(0.272 - 0.272 * [1 - amount]) (0.534 - 0.534 * [1 - amount]) (0.131 + 0.869 * [1 - amount]) 0 0
0 0 0 1 0"/>
</filter>
```

It’s quite understandable; it’s still a matrix, a 4x5 matrix. The calculations for the three RGB colors are no longer linear, so the offset at the end of each row is 0. We don’t need to alter the image’s opacity, so the fourth element of the fourth row remains 1.

## Implementation in Chromium

The above SVG code is directly used in Chromium, with the caller place having the `1 - amount`

logic applied:

```
void GetSepiaMatrix(float amount, float matrix[20]) {
matrix[0] = 0.393f + 0.607f * amount;
matrix[1] = 0.769f - 0.769f * amount;
matrix[2] = 0.189f - 0.189f * amount;
matrix[3] = matrix[4] = 0.f;
matrix[5] = 0.349f - 0.349f * amount;
matrix[6] = 0.686f + 0.314f * amount;
matrix[7] = 0.168f - 0.168f * amount;
matrix[8] = matrix[9] = 0.f;
matrix[10] = 0.272f - 0.272f * amount;
matrix[11] = 0.534f - 0.534f * amount;
matrix[12] = 0.131f + 0.869f * amount;
matrix[13] = matrix[14] = 0.f;
matrix[15] = matrix[16] = matrix[17] = matrix[19] = 0.f;
matrix[18] = 1.f;
}
```

## govips

The goal here is to generate a similar matrix based on user input and then use a specific method to create an image. In this case, the method is `Recomb`

, using a 3x3 RGB matrix as an example:

```
matrix := [][]float64{
{0.393 + 0.607*(1-amount), 0.769 - 0.769*(1-amount), 0.189 - 0.189*(1-amount)},
{0.349 - 0.349*(1-amount), 0.686 + 0.314*(1-amount), 0.168 - 0.168*(1-amount)},
{0.272 - 0.272*(1-amount), 0.534 - 0.534*(1-amount), 0.131 + 0.869*(1-amount)},
}
err := img.Recomb(matrix)
fmt.Println(err)
```

Your editor and Go compiler:

Argh! `govips`

doesn’t have the `Recomb`

method.

# Adding the `recomb`

Method to `govips`

Since `govips`

doesn’t provide a `Recomb`

method, after looking through the `https://github.com/libvips/libvips`

library, we found the `vips_recomb`

function. We plan to add the calling functionality for this function to `govips`

. To ensure our implementation is correct, we’ve referred to the source code and usage of Node.js sharp’s `recomb`

function.

In Sharp’s code, they use it like this:

```
sharp(input)
.recomb([
[0.3588, 0.7044, 0.1368],
[0.2990, 0.5870, 0.1140],
[0.2392, 0.4696, 0.0912],
])
.raw()
.toBuffer(function(err, data, info) {
// data contains the raw pixel data after applying the matrix
// With this example input, a sepia filter has been applied
});
```

Our approach is quite similar – passing a matrix to operate with. Now, let’s modify `govips`

.

The `vips_recomb`

documentation is available here: `https://www.libvips.org/API/current/libvips-conversion.html#vips-recomb`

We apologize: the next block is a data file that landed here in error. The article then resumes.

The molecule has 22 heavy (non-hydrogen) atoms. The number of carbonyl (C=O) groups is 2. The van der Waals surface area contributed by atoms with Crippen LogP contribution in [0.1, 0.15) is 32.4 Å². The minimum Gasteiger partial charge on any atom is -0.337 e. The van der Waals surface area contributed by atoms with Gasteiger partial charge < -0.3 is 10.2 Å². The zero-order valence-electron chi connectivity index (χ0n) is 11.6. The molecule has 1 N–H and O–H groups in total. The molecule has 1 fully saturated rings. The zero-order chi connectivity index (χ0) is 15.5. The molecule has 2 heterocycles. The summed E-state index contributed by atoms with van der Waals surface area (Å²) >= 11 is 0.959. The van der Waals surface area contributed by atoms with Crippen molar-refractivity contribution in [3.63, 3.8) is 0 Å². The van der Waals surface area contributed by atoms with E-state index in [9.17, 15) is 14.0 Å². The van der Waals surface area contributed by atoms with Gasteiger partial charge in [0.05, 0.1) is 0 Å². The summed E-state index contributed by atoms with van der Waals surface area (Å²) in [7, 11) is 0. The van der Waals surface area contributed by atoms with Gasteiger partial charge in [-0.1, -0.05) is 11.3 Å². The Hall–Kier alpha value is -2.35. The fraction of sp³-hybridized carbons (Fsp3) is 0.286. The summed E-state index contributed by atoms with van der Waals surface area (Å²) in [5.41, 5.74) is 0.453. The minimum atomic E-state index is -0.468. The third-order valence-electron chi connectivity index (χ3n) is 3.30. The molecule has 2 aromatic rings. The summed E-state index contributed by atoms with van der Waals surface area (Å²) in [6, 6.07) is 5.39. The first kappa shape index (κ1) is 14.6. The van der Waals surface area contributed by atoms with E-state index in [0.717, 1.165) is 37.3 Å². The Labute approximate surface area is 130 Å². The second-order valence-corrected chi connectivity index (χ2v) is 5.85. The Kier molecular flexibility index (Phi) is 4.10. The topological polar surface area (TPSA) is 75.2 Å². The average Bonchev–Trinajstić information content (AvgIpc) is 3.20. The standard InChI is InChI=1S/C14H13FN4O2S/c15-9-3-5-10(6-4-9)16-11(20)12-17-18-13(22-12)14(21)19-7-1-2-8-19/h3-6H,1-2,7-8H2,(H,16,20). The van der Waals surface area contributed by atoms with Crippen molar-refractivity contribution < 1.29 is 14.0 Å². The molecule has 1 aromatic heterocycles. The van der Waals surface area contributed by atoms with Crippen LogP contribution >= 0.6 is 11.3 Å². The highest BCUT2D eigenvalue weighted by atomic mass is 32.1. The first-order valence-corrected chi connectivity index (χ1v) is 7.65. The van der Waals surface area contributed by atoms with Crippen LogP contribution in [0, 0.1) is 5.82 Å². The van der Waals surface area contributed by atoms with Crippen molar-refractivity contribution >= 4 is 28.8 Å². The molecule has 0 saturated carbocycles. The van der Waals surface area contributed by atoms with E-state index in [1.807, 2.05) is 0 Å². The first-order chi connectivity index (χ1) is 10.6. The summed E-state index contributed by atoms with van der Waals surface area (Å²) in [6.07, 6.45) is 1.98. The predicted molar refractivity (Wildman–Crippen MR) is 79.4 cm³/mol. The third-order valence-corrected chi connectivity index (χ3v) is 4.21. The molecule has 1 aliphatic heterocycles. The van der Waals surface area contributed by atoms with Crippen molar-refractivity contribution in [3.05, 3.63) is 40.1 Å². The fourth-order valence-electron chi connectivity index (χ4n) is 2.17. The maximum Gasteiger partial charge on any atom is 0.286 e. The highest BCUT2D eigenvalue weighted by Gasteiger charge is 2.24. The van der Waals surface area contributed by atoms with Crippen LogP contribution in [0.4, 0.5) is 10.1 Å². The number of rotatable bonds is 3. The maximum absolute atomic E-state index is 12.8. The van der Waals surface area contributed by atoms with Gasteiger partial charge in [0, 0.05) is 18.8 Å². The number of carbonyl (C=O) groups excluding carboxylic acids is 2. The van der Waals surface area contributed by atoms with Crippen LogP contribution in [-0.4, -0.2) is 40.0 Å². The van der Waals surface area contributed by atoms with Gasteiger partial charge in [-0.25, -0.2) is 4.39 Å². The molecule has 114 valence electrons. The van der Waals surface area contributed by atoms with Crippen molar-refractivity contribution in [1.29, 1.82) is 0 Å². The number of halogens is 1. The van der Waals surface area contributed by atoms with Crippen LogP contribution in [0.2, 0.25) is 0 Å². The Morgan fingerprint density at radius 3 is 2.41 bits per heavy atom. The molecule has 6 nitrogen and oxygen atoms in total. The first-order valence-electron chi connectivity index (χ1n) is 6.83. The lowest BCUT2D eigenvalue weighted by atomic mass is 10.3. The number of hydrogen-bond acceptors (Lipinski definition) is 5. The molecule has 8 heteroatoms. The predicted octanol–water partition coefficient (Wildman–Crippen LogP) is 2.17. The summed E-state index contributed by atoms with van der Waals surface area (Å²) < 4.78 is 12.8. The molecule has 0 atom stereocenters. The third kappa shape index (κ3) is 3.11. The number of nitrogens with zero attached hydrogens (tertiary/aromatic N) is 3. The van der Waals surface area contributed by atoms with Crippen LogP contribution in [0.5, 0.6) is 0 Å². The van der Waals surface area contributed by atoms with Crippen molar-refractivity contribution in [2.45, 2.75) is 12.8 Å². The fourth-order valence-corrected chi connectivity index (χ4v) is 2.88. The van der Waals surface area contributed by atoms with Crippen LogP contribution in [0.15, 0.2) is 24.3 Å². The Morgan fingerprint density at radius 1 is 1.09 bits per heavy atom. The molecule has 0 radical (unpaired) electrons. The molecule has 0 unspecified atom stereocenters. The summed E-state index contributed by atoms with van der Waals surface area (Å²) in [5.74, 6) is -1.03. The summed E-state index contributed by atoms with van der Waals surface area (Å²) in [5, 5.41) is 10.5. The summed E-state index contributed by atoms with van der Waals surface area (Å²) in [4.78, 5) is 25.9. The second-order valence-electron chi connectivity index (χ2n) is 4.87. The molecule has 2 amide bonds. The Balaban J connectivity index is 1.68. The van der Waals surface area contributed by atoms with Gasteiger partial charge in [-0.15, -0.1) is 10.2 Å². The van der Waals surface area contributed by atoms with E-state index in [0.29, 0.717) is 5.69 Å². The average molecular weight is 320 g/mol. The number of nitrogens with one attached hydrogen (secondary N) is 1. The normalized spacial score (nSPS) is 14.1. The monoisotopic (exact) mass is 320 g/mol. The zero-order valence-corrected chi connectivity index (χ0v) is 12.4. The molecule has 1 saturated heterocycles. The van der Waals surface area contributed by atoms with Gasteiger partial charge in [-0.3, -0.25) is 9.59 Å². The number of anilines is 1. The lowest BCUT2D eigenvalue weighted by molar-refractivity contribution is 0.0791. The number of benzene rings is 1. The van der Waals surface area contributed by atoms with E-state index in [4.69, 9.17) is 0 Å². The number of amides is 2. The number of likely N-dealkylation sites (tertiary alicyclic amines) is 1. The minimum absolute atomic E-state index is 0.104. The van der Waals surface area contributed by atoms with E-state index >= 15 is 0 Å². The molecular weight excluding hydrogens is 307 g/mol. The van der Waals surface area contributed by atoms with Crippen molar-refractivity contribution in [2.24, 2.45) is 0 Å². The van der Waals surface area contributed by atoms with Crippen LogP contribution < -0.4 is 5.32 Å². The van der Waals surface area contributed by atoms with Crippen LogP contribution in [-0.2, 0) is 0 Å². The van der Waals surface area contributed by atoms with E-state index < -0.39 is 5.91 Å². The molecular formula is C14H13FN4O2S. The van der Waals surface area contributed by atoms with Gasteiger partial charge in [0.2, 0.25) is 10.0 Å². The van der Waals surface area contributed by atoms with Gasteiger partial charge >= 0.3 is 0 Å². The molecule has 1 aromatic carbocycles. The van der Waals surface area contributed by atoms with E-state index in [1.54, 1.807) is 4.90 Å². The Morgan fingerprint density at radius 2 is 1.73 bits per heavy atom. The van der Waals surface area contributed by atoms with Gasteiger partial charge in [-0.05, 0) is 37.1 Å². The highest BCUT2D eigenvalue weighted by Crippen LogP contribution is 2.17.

, and its signature is as follows:

```
int
vips_recomb (VipsImage *in,
VipsImage **out,
VipsImage *m,
...);
```

Since `recomb`

falls under `libvips`

’s `conversion`

, we need to add the function prototype in `conversion.c`

and `conversion.h`

:

```
// vips/conversion.c
int recomb_image(VipsImage *in, VipsImage **out, VipsImage *m) {
return vips_recomb(in, out, m, NULL);
}
// vips/conversion.h
int recomb_image(VipsImage *in, VipsImage **out, VipsImage *m);
```

In `conversion.go`

, we use CGO to call the just-created `recomb_image`

:

```
// vips/conversion.go
func vipsRecomb(in *C.VipsImage, m *C.VipsImage) (*C.VipsImage, error) {
incOpCounter("recomb")
var out *C.VipsImage
if err := C.recomb_image(in, &out, m); err != 0 {
return nil, handleImageError(out)
}
return out, nil
}
```

Next, in `image.go`

, we add a method to `img`

. This method flattens the Go 2D array, converts it into a C array, and then uses `vips_image_new_from_memory`

to generate a new image.

```
// vips/image.go
func (r *ImageRef) Recomb(matrix [][]float64) error {
numBands := r.Bands()
// Ensure the provided matrix is 3x3
if len(matrix) != 3 || len(matrix[0]) != 3 || len(matrix[1]) != 3 || len(matrix[2]) != 3 {
return errors.New("Invalid recombination matrix")
}
// If the image is RGBA, expand the matrix to 4x4
if numBands == 4 {
matrix = append(matrix, []float64{0, 0, 0, 1})
for i := 0; i < 3; i++ {
matrix[i] = append(matrix[i], 0)
}
} else if numBands != 3 {
return errors.New("unsupported number of bands")
}
// Flatten the matrix
var matrixValues []float64
for _, row := range matrix {
for _, value := range row {
matrixValues = append(matrixValues, value)
}
}
// Convert the Go slice to a C array and get its size
matrixPtr := unsafe.Pointer(&matrixValues[0])
matrixSize := C.size_t(len(matrixValues) * 8) // 8 bytes for each float64
// Create a VipsImage from the matrix in memory
matrixImage := C.vips_image_new_from_memory(matrixPtr, matrixSize, C.int(numBands), C.int(numBands), 1, C.VIPS_FORMAT_DOUBLE)
// Check for any Vips errors
errMsg := C.GoString(C.vips_error_buffer())
if errMsg != "" {
C.vips_error_clear()
return errors.New("Vips error: " + errMsg)
}
// Recombine the image using the matrix
out, err := vipsRecomb(r.image, matrixImage)
if err != nil {
return err
}
r.setImage(out)
return nil
}
```

## Usage

Use `Go mod replace`

to use the modified code:

```
module awesomeProject